Vancouver Sun

Friday 24 March 2000

Senator says conflict reforms might have saved father's life

Anne Cools says a committee identified ways of reducing divisive conflicts between parents.

Jeff Lee, Vancouver Sun

A B.C. man who hanged himself last week might well be alive today if Justice Minister Anne McLellan had adopted reforms intended to reduce divisive conflicts between parents involved in bitter divorces, a Liberal senator said Thursday.

Senator Anne Cools said she doesn't know the personal background of 34-year-old Prince George locomotive engineer Darrin White but she believes the issues that drove him to suicide are those an all-party joint Senate and Commons committee identified in a report to McLellan more than a year ago.

"My reaction when I heard about Mr. White was that I was very pained and very saddened.

I thought, there goes another one.

There goes another father driven from his children by bad laws, bad administration of laws, driven out of his life by despondency because of a system that is flawed," Cools said in an interview from Ottawa.

White was apparently driven to kill himself in the wake of continuing access and support problems between himself and his ex-wife Madeleine over the care of their three children.

A B.C. Supreme Court master had recently ordered him to pay $2,071 in spousal and child support, even though he was on short-term disability and receiving only $950 per month.

Family members said he was despondent over being denied the ability to help raise his children, and that even if he had been working full-time, he would have been unable to make ends meet.

Cools said White has become a symbol of all that is wrong with divorce and child-support laws in Canada, and she accused McLellan of stalling on reforms recommended by the joint committee to introduce the legal concept of shared parenting and eliminate the kinds of scorched-earth fights that take place between warring parents.

Cools, who has proposed several private bills on family law reform, was a member of the joint committee.

Underpinning the more than 40 revisions to the 30-year-old Divorce Act contained in the report was the belief that mothers and fathers should have equal rights to be involved in the raising of their children, regardless of marital breakdown.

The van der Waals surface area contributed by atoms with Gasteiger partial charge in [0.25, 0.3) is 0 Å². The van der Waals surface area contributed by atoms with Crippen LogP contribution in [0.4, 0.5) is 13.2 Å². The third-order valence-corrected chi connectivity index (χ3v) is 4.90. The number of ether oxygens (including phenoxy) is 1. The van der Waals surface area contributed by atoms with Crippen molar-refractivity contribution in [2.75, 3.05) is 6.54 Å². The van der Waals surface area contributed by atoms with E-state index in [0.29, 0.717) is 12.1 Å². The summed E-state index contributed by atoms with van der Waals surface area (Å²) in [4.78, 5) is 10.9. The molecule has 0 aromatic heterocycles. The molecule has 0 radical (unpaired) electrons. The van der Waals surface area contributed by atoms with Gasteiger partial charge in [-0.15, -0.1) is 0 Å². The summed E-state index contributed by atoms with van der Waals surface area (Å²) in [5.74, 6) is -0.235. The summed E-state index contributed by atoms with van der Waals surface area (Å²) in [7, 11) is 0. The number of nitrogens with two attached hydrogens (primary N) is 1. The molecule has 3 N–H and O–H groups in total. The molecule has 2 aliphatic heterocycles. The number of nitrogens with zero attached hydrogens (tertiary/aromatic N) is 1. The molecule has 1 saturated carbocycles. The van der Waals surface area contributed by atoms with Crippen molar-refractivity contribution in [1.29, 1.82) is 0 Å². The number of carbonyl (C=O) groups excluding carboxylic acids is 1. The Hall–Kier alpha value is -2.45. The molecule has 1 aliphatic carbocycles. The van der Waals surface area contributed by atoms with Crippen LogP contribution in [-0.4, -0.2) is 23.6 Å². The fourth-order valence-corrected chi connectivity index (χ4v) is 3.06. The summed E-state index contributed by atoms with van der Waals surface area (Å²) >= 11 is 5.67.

Only in extreme cases should sole custody be given, and the parents denying access should face penalties, it said.

The report received the support of both the Senate and the House of Commons, and McLellan announced in early 1999 that she had accepted the recommendations.

But she said she needed up to another three years to study them, something shared-parenting advocates say is unfair.

"The minister has done nothing about this," Cools said.

"She should give a good account of herself..

The minister is existing in a state of inertia."

Farah Mohamed, a spokes-women for McLellan, denied the minister is sitting on the report, noting she tabled a response in the House of Commons and has been examining the committee's recommendation.

She said McLellan felt it was inappropriate to comment on White's case, but she noted that the federal Family Child support guidelines brought in three years ago allow judges to use their discretion when deterring child support orders.

Mike Laberge, president of the Equitable Child Maintenance and Access Society, said the proposed reforms would have given White and his ex-wife the tools with which to raise their family in a less-divisive atmosphere.

He said White's death is one catastrophic result of McLellan's inaction.

"It would have definitely been a different situation for him if this shared-parenting legislation had been in place," Laberge said.

"It would have had a positive effect for him, and for the lives of his children."

Laberge said Mclellan doesn't appear interested in adopting the reforms because they would upset an exiting system weighted against men, who by far make up the majority of support-paying spouses.

It is a historical fact, he said, that 94 per cent of support-paying spouses are men, and that the courts most often rule in favour of the mothers when considering custody.

That kind of situation leads to inevitable conflict, the "hostage-taking" of children by custodial parents, and the emasculation and bankrupting of non-custodial parents, he said.

"The situation that put White into a place of hopelessness is very common in family law.

Everything is associated with money.

Whoever has the kids has the money, the power, the access," Laberge said.

News of White's suicide touched a raw nerve with the public.

The Vancouver Sun was inundated with calls and e-mail messages from both custodial and non-custodial parents who complained the child custody and access laws have the effect of driving a wedge between parents and making it impossible for many to share joint child-rearing responsibilities.